If you have seen either the stage production or the hit Australian movie The Sapphires, you’ll have something of a picture of the work of entertainers in Vietnam during the conflict. However, I enjoyed the New Zealand focus of this novel, as so often the ‘NZ’ component of ‘ANZAC’ is downplayed or ignored altogether. I also enjoyed the glimpses of Maori culture and community throughout.

    While I found the pace a little slow at times, there was much to enjoy about – and learn from – this novel. Deborah Challinor’s books are always founded in deep research and knowledge of the period or context about which she writes, and this one is no different.

    The journeys of the three protagonists, and their loved ones, are profound and well portrayed. This is a novel to leave the reader thinking deeply about a period of relatively recent history about which opinions can still be sharply divided.

    The Leonard Girls is published by HarperCollins in March 2022.
    My thanks to the publishers for a review copy.

  • Children's & Young Adult Books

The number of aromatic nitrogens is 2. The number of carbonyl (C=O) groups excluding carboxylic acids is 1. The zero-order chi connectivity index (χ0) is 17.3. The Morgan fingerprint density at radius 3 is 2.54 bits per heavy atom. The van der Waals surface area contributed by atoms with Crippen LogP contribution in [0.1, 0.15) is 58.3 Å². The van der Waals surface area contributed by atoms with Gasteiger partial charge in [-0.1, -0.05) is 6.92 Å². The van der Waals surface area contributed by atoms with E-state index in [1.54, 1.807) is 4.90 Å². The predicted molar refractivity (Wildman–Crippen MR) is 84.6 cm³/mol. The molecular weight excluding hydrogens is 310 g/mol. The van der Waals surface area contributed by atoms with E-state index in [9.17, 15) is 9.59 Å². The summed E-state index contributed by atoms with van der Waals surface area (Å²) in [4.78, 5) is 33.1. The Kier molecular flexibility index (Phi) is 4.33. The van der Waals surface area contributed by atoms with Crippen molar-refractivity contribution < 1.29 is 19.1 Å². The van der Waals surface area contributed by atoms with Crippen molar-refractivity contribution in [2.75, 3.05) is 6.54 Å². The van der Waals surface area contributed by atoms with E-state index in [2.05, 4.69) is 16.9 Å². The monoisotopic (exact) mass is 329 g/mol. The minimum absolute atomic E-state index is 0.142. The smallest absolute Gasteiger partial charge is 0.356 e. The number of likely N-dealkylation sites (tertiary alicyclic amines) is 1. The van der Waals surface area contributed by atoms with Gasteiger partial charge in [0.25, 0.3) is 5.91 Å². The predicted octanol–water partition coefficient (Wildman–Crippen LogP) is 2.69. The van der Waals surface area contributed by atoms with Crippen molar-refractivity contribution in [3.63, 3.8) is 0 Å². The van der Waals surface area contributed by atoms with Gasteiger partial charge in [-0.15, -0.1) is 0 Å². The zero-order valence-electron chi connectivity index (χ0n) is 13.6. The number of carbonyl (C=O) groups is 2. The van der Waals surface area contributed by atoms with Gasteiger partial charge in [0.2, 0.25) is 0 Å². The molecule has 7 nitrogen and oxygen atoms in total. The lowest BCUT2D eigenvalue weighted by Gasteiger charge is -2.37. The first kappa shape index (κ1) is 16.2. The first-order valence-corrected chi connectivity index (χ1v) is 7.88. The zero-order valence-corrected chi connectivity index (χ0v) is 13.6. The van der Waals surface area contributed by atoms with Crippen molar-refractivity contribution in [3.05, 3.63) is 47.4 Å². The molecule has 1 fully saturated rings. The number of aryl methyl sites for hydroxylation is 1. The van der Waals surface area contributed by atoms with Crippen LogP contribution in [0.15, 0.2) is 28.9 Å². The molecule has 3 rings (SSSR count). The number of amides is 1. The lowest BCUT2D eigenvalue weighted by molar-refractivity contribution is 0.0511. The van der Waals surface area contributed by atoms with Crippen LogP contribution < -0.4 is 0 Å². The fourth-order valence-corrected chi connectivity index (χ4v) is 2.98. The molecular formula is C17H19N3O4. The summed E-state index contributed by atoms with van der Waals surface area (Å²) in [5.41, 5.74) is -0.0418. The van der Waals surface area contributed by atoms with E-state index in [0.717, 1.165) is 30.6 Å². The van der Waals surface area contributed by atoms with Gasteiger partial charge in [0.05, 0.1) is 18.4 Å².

D&D Adventures for middle-grade readers: ‘Dungeon Academy-No Humans Allowed!’ by Madeline Roux

    I’ve not been a Dungeons & Dragons player but I’m certainly aware of its long standing popularity.

    Madeline Roux (with illustrator Tim Probert) have created a fun adventure for primary and early secondary aged readers, featuring locations and characters worthy of the best D&D story.

    Essentially, this novel is about friendship and diversity.

    We meet Zelli, adopted by her two Minotaur mothers, who knows she is different from her classmates at the Dungeon Academy, where the focus is on learning to be fearsome and frightening. One day she stumbles across information in a textbook about Allidora Steelstrike, a skilled and famous adventurer, and Zelli’s world changes. The picture shows a human who looks a lot like Zelli herself. Could she also be of the Steelstrike bloodline – a human, not a monster or creature?

    And if she is, what does that mean for her future at the Academy and within her family? After all, Academy students are being prepared to do battle with humans, to hate them and want to fight them.

    So Zelli sets out on a quest to find Allidora Steelstrike and find out if she is a Steelstrike too.